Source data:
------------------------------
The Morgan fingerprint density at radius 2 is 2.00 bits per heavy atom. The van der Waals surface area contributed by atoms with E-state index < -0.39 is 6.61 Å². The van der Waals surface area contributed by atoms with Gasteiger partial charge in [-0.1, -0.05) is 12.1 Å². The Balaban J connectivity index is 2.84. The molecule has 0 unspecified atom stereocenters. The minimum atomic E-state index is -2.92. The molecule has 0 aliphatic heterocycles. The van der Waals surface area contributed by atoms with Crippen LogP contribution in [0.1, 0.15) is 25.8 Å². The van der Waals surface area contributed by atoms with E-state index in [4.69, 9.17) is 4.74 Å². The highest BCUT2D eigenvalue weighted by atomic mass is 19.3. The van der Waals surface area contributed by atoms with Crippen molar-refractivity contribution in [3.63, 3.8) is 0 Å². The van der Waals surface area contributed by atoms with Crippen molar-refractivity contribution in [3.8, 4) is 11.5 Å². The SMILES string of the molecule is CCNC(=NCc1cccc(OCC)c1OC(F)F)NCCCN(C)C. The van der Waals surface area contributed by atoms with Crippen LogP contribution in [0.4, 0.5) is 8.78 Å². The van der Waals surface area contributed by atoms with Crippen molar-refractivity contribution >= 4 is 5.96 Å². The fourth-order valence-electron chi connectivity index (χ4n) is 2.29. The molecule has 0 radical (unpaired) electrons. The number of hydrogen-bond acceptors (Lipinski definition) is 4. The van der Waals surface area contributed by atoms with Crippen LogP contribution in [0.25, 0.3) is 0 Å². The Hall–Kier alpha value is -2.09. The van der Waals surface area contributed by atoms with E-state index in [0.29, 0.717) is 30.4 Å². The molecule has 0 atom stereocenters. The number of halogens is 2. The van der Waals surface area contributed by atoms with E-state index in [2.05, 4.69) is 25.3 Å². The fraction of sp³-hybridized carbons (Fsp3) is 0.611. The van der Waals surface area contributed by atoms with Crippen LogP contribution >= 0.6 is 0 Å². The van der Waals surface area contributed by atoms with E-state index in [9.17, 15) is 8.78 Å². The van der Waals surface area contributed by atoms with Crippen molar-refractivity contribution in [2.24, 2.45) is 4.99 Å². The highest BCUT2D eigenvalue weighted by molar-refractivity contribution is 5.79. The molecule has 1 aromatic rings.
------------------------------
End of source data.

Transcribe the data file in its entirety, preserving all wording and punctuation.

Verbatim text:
The Morgan fingerprint density at radius 2 is 2.00 bits per heavy atom. The van der Waals surface area contributed by atoms with E-state index < -0.39 is 6.61 Å². The van der Waals surface area contributed by atoms with Gasteiger partial charge in [-0.1, -0.05) is 12.1 Å². The Balaban J connectivity index is 2.84. The molecule has 0 unspecified atom stereocenters. The minimum atomic E-state index is -2.92. The molecule has 0 aliphatic heterocycles. The van der Waals surface area contributed by atoms with Crippen LogP contribution in [0.1, 0.15) is 25.8 Å². The van der Waals surface area contributed by atoms with E-state index in [4.69, 9.17) is 4.74 Å². The highest BCUT2D eigenvalue weighted by atomic mass is 19.3. The van der Waals surface area contributed by atoms with Crippen molar-refractivity contribution in [3.63, 3.8) is 0 Å². The van der Waals surface area contributed by atoms with Crippen molar-refractivity contribution in [3.8, 4) is 11.5 Å². The SMILES string of the molecule is CCNC(=NCc1cccc(OCC)c1OC(F)F)NCCCN(C)C. The van der Waals surface area contributed by atoms with Crippen LogP contribution in [0.4, 0.5) is 8.78 Å². The van der Waals surface area contributed by atoms with Crippen molar-refractivity contribution >= 4 is 5.96 Å². The fourth-order valence-electron chi connectivity index (χ4n) is 2.29. The molecule has 0 radical (unpaired) electrons. The number of hydrogen-bond acceptors (Lipinski definition) is 4. The van der Waals surface area contributed by atoms with Crippen LogP contribution in [0.25, 0.3) is 0 Å². The Hall–Kier alpha value is -2.09. The van der Waals surface area contributed by atoms with E-state index in [0.29, 0.717) is 30.4 Å². The molecule has 0 atom stereocenters. The number of halogens is 2. The van der Waals surface area contributed by atoms with E-state index in [2.05, 4.69) is 25.3 Å². The fraction of sp³-hybridized carbons (Fsp3) is 0.611. The van der Waals surface area contributed by atoms with Crippen LogP contribution >= 0.6 is 0 Å². The van der Waals surface area contributed by atoms with E-state index in [9.17, 15) is 8.78 Å². The van der Waals surface area contributed by atoms with Crippen molar-refractivity contribution in [2.24, 2.45) is 4.99 Å². The highest BCUT2D eigenvalue weighted by molar-refractivity contribution is 5.79. The molecule has 1 aromatic rings.